Generally speaking, the President's sophistication is that which you would find among New York business people, but his learning curve is pretty much straight up. The people around him in the State Department and the people around him in the White House are being sorted out. I think he's finding out, as many governments have found out, that the people who get you elected are not the people who keep you in office or get you re-elected. We're seeing a shakeout there that's very important.
As one of your preceding witnesses—Mr. Sands, I think—said, very few people have been appointed. Everything depends on the sophistication, the stamina, and the capacity of the people who are directly in the White House to just keep on working. Fortunately, there are obviously some warhorses—maybe that's the right word—who are working there.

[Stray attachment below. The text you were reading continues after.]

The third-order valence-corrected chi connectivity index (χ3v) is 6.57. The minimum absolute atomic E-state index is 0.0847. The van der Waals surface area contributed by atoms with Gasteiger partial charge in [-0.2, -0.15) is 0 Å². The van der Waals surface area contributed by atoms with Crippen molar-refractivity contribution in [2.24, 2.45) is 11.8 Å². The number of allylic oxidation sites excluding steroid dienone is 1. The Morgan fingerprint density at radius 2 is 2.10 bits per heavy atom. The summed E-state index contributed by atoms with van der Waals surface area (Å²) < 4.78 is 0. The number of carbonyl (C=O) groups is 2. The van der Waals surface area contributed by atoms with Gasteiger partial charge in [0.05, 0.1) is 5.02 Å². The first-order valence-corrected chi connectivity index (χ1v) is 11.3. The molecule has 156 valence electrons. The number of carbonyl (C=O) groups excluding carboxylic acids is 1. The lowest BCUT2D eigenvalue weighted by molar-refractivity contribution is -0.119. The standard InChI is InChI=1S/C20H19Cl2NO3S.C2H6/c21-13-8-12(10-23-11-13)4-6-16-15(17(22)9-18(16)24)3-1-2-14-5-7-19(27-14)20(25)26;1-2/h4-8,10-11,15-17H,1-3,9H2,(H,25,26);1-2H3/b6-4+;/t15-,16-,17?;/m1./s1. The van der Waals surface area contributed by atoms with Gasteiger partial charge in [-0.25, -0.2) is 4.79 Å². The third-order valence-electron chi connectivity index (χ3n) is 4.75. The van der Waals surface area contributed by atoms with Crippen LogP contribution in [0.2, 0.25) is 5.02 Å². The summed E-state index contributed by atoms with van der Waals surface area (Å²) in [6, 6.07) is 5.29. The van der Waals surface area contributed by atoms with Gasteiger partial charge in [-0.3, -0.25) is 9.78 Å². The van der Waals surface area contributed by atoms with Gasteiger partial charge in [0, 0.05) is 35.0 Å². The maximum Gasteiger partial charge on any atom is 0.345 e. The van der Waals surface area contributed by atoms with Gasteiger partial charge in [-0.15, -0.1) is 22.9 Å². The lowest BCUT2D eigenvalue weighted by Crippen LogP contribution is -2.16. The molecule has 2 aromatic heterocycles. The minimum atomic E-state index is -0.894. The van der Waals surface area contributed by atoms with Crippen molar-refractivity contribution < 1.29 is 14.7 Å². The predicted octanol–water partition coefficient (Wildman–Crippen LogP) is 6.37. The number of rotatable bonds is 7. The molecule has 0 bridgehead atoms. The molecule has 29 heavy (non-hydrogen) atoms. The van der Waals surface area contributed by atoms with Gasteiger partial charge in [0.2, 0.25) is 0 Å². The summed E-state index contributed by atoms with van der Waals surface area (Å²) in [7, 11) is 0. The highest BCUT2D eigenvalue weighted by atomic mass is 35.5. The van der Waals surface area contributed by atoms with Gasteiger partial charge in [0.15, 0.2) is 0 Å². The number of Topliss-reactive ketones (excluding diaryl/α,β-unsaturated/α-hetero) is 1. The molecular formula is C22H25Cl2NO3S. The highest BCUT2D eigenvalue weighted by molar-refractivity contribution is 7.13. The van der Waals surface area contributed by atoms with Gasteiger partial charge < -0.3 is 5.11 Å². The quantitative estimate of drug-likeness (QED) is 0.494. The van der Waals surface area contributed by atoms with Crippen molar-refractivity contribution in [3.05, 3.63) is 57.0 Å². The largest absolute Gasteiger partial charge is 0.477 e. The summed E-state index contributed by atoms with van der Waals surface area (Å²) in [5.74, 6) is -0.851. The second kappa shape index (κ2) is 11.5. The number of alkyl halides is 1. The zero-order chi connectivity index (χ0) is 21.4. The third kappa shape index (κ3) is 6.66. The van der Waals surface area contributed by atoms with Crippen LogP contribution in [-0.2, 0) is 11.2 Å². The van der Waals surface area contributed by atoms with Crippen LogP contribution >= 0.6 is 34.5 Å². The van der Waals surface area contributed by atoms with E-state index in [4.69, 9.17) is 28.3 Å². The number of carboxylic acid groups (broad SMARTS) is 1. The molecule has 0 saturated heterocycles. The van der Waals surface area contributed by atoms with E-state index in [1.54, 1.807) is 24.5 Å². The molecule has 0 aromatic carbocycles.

What we can do is continue with that kind of policy, make sure there's nobody significant on the Hill who doesn't understand what we're talking about.
By the way, as a comment on the importance of the States, we have a good story to tell about 35 states whose major international economic relationship is with Canada, and about how many jobs depend on that. But bear in mind, that's a tiny percentage of their GDP. If that were to disappear, it would be very regrettable, but it wouldn't be crippling. We're in a position where, as always, we're much more concerned about our relationship with them than they're going to be about their relationship with us, no matter what we do.
I guess a last point, and one could talk all morning about this, is that I think we need to be careful not to throw the Mexicans under the bus. I don't think it's in our interests to do that. Trump may be here until the end of the world, but most likely he has eight years, or four. He'll be gone, and the Mexican and the Latin component of American politics is going to be even bigger at that time.
We need to take a look at the long game here as well. It's in our interests to make sure that whatever we do, the relationship with Mexico is not sacrificed for an interest that may disappear four years from now.